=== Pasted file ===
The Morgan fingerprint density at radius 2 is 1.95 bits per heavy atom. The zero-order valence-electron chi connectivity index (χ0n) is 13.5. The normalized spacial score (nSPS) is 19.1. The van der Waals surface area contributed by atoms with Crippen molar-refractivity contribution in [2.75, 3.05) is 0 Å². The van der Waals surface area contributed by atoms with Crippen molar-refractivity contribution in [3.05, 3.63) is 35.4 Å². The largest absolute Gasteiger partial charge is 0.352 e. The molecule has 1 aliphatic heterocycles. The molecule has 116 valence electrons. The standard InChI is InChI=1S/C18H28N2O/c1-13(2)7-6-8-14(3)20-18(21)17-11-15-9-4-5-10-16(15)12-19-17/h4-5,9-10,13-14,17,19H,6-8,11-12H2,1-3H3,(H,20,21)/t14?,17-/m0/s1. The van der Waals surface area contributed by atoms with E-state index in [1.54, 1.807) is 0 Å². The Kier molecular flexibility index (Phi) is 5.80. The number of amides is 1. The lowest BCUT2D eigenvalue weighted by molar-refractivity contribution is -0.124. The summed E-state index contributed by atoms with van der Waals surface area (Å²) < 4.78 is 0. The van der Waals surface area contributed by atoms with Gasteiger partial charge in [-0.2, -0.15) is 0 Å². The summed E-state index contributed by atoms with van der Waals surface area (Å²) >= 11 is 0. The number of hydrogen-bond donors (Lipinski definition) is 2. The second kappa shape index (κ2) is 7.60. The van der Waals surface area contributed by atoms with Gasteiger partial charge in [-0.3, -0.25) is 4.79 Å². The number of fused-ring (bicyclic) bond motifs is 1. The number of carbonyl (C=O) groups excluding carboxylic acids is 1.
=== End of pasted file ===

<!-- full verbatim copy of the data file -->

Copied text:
The Morgan fingerprint density at radius 2 is 1.95 bits per heavy atom. The zero-order valence-electron chi connectivity index (χ0n) is 13.5. The normalized spacial score (nSPS) is 19.1. The van der Waals surface area contributed by atoms with Crippen molar-refractivity contribution in [2.75, 3.05) is 0 Å². The van der Waals surface area contributed by atoms with Crippen molar-refractivity contribution in [3.05, 3.63) is 35.4 Å². The largest absolute Gasteiger partial charge is 0.352 e. The molecule has 1 aliphatic heterocycles. The molecule has 116 valence electrons. The standard InChI is InChI=1S/C18H28N2O/c1-13(2)7-6-8-14(3)20-18(21)17-11-15-9-4-5-10-16(15)12-19-17/h4-5,9-10,13-14,17,19H,6-8,11-12H2,1-3H3,(H,20,21)/t14?,17-/m0/s1. The van der Waals surface area contributed by atoms with E-state index in [1.54, 1.807) is 0 Å². The Kier molecular flexibility index (Phi) is 5.80. The number of amides is 1. The lowest BCUT2D eigenvalue weighted by molar-refractivity contribution is -0.124. The summed E-state index contributed by atoms with van der Waals surface area (Å²) < 4.78 is 0. The van der Waals surface area contributed by atoms with Gasteiger partial charge in [-0.2, -0.15) is 0 Å². The summed E-state index contributed by atoms with van der Waals surface area (Å²) >= 11 is 0. The number of hydrogen-bond donors (Lipinski definition) is 2. The second kappa shape index (κ2) is 7.60. The van der Waals surface area contributed by atoms with Gasteiger partial charge in [-0.3, -0.25) is 4.79 Å². The number of fused-ring (bicyclic) bond motifs is 1. The number of carbonyl (C=O) groups excluding carboxylic acids is 1.